Bega Valley newsletter - July 2017

Bega Valley Amateur Beekeepers Inc.

July 2017 Members Update

Highlights of the July Club Meeting

Lyall led a Question Answer session where members shared beekeeping ideas, problems, solutions, myths and funny stories.  It was a truly fascinating discussion, and highly beneficial to all beekeepers, whether new or experienced.


Here are 4 ideas you might find helpful…..

  1. Be cautious about buying second hand electrical beekeeping equipment on line, such as honey extractors and knives. We recently had the club’s extractor checked and found it wasn’t earthed!  This has now been remedied and safe to use.

  2. Insulating hives over winter (Garry)  Ornate rooves not only dress-up your hives, they also shed surface moisture quickly, while providing a cavity that when filled with insulating material, helps raise the temperature of the hive lid a few degrees, reducing condensation within the hive. In this case, the ubiquitous plastic shopping bag has been repurposed for the task.

  3. Reducing condensation in hives (Garry) Filled with wood shavings, this new ‘quilt’ design for Langstroth hives reduces winter condensation to negligible levels, by absorbing moisture from warm rising air, while simultaneously creating a warm dry buffer-zone between hive lid and the colony below.

  4. Helping a late season swarm survive over winter (Fay) I captured a small swarm in mid-March, and to my surprise the queen proved to be very active producing healthy, calm brood – so killing her and combining the swarm with an established hive over winter was out of the question.

Lyall and Graham came up with a great idea. This involved relocating the swarm into a standard 8 frame box with a screened bottom board, and placing it on top of one of my strong hives to allow warm air from the bottom hive to rise into the colony above. The two hives were further separated by a screened board to prevent bees from both hives attacking each other.

The final important step was feeding.  I’d had good success with sugar blocks under the lid of the nucleus box, so inserted one full frame sugar block into the brood box. This was consumed with great gusto as you can see from the photo below taken 6 weeks later.

Spring Workshops

The next Beginning in Bees Workshops will be held on 23rd and 24th September, and once again thanks to Graham for leading the course. We’re also planning to hold a Maintaining Your Hives Workshop for people who already have some experience in beekeeping on 21st October – see more details next month.  There’s a flyer for the September workshops attached so if you know anyone interested please email them a copy of this month’s Members Update.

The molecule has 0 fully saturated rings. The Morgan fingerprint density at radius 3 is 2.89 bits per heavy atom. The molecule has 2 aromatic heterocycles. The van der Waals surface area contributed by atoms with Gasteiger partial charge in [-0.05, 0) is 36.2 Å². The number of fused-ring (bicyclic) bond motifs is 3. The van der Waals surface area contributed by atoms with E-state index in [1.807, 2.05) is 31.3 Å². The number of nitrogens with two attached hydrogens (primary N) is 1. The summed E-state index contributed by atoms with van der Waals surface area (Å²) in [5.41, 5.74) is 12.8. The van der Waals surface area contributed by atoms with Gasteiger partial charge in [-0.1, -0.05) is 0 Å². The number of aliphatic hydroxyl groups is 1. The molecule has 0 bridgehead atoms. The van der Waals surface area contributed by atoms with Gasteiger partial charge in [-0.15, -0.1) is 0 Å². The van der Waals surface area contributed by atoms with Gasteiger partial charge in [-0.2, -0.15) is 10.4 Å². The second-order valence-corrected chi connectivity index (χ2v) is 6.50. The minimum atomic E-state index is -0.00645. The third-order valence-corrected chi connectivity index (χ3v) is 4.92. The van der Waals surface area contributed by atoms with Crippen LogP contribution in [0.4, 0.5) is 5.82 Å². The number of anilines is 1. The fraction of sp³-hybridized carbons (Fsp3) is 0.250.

August ABA Council Meeting

The next meeting of the ABA Council will be held in Nowra on Sunday 6th August and up to 3 or 4 members from each member club are able to attend. Lyall will be driving up on Saturday 5th and can give anyone a lift there and back. It you’re interested in going please contact Lyall on

Trivia Night

Friends of the Old Bega Hospital will be holding a Trivia Night at the Bega Country Club, Tarraganda, on Saturday, 29th July starting at 7 pm, to raise funds towards restoration of the Old Bega Hospital. If you’re interested in joining a table of fellow beekeepers please contact Suellen on no later than Monday 24th July. The cost is $10 per person and drinks will be at bar prices.  BYO nibbles and snacks. There will be lucky door prizes, a cake auction and spot prizes throughout the night.

August Meeting Learning Topic – All about swarms

 As you can see our spread in July was amazing – many thanks to everyone who brought a plate.

As you can see our spread in July was amazing – many thanks to everyone who brought a plate.

Garry will be explaining what to do to prevent swarming, how to catch swarms and the various swarm catching techniques and equipment that can be used.

As always there will be plenty of time after the presentation to catch up with other members over supper.  


Tip for the month - Ant Sentinel

 Ant sentinel

Ant sentinel

As swarming begins with the onset of warmer weather, so too ant numbers explode, often resulting in real problems for bees and beekeepers alike.  Of the two approaches most often used to control ants – barriers and baits – when cleverly deployed baits are most efficient, killing the whole nest while posing no threat to bees or other insects.

Take a small plastic container with a clip-on lid and, turning it upside-down, make 2 or 3 small holes in the wall close to ground-level. Place a few stones in the container to weight it down, and on one of the stones, add a small amount of Talon Ant Gel. Placed alongside your hive/s this simple safe and unobtrusive Ant Sentinel will protect your hives for months.

If you have some useful tips to share for the next edition of Members Update please email them to Fay at

Next Club Meeting

Tuesday 8th August 2017, 7 pm

at the Meals on Wheels Rooms Bega

‘Preventing and Catching Swarms’ – presentation by Garry Mallard

Do you have anything of beekeeping interest to share with other members?

If yes please send your contribution to Fay at

Club Equipment for Hire

Frame wiring jig eyelet tool, embedder and battery - $5 hire charge per session (Friday to Sunday night, and Monday to Thursday night).  Contact Fay on 0423889486 or or

Honey extractor - $15 hire charge and $20 deposit with the same hiring sessions as above. Contact Garry at

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